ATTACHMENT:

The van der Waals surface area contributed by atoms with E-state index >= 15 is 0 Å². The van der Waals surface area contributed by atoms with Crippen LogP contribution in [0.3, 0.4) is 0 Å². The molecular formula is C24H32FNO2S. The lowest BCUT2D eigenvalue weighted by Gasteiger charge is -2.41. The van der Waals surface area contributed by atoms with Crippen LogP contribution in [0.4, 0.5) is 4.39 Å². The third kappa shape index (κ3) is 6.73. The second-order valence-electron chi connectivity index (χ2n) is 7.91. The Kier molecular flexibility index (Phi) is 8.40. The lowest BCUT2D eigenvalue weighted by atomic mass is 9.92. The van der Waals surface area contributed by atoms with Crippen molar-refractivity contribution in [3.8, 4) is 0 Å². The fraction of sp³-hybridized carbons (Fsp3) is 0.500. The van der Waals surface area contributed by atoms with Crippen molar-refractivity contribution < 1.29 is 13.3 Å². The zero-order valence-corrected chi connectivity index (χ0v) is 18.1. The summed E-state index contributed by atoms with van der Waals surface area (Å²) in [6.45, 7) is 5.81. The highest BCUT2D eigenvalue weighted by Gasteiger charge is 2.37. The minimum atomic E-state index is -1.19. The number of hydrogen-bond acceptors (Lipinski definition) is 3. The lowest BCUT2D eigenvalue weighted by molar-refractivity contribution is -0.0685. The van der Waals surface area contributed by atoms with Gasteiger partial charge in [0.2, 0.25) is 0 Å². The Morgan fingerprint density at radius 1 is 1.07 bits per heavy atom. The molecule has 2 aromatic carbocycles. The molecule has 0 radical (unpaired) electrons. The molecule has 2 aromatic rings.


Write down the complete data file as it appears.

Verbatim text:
The van der Waals surface area contributed by atoms with E-state index >= 15 is 0 Å². The van der Waals surface area contributed by atoms with Crippen LogP contribution in [0.3, 0.4) is 0 Å². The molecular formula is C24H32FNO2S. The lowest BCUT2D eigenvalue weighted by Gasteiger charge is -2.41. The van der Waals surface area contributed by atoms with Crippen LogP contribution in [0.4, 0.5) is 4.39 Å². The third kappa shape index (κ3) is 6.73. The second-order valence-electron chi connectivity index (χ2n) is 7.91. The Kier molecular flexibility index (Phi) is 8.40. The lowest BCUT2D eigenvalue weighted by atomic mass is 9.92. The van der Waals surface area contributed by atoms with Crippen molar-refractivity contribution in [3.8, 4) is 0 Å². The fraction of sp³-hybridized carbons (Fsp3) is 0.500. The van der Waals surface area contributed by atoms with Crippen molar-refractivity contribution < 1.29 is 13.3 Å². The zero-order valence-corrected chi connectivity index (χ0v) is 18.1. The summed E-state index contributed by atoms with van der Waals surface area (Å²) in [6.45, 7) is 5.81. The highest BCUT2D eigenvalue weighted by Gasteiger charge is 2.37. The minimum atomic E-state index is -1.19. The number of hydrogen-bond acceptors (Lipinski definition) is 3. The lowest BCUT2D eigenvalue weighted by molar-refractivity contribution is -0.0685. The van der Waals surface area contributed by atoms with Gasteiger partial charge in [0.2, 0.25) is 0 Å². The Morgan fingerprint density at radius 1 is 1.07 bits per heavy atom. The molecule has 2 aromatic carbocycles. The molecule has 0 radical (unpaired) electrons. The molecule has 2 aromatic rings.